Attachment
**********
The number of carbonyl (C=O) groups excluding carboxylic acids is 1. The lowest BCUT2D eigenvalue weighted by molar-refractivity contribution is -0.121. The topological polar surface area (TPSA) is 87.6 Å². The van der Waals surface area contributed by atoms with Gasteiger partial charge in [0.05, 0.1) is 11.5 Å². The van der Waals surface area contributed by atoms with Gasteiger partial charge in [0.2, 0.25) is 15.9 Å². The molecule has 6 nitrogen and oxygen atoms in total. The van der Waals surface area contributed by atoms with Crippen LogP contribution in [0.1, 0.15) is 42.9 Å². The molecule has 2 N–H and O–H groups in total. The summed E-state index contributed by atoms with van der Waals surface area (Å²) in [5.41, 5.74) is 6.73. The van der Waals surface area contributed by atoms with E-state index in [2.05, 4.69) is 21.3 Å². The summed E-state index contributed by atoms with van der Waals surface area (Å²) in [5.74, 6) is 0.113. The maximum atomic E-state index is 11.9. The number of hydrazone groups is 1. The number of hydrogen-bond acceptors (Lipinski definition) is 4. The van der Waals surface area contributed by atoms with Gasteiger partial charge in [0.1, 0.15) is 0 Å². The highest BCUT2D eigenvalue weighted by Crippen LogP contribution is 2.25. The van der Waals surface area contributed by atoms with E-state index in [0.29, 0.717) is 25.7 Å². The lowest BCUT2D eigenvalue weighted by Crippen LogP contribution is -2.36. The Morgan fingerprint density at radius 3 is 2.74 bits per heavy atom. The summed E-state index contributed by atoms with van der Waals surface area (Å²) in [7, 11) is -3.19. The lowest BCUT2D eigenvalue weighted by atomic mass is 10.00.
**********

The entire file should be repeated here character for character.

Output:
The number of carbonyl (C=O) groups excluding carboxylic acids is 1. The lowest BCUT2D eigenvalue weighted by molar-refractivity contribution is -0.121. The topological polar surface area (TPSA) is 87.6 Å². The van der Waals surface area contributed by atoms with Gasteiger partial charge in [0.05, 0.1) is 11.5 Å². The van der Waals surface area contributed by atoms with Gasteiger partial charge in [0.2, 0.25) is 15.9 Å². The molecule has 6 nitrogen and oxygen atoms in total. The van der Waals surface area contributed by atoms with Crippen LogP contribution in [0.1, 0.15) is 42.9 Å². The molecule has 2 N–H and O–H groups in total. The summed E-state index contributed by atoms with van der Waals surface area (Å²) in [5.41, 5.74) is 6.73. The van der Waals surface area contributed by atoms with E-state index in [2.05, 4.69) is 21.3 Å². The summed E-state index contributed by atoms with van der Waals surface area (Å²) in [5.74, 6) is 0.113. The maximum atomic E-state index is 11.9. The number of hydrazone groups is 1. The number of hydrogen-bond acceptors (Lipinski definition) is 4. The van der Waals surface area contributed by atoms with Gasteiger partial charge in [0.1, 0.15) is 0 Å². The highest BCUT2D eigenvalue weighted by Crippen LogP contribution is 2.25. The van der Waals surface area contributed by atoms with E-state index in [0.29, 0.717) is 25.7 Å². The lowest BCUT2D eigenvalue weighted by Crippen LogP contribution is -2.36. The Morgan fingerprint density at radius 3 is 2.74 bits per heavy atom. The summed E-state index contributed by atoms with van der Waals surface area (Å²) in [7, 11) is -3.19. The lowest BCUT2D eigenvalue weighted by atomic mass is 10.00.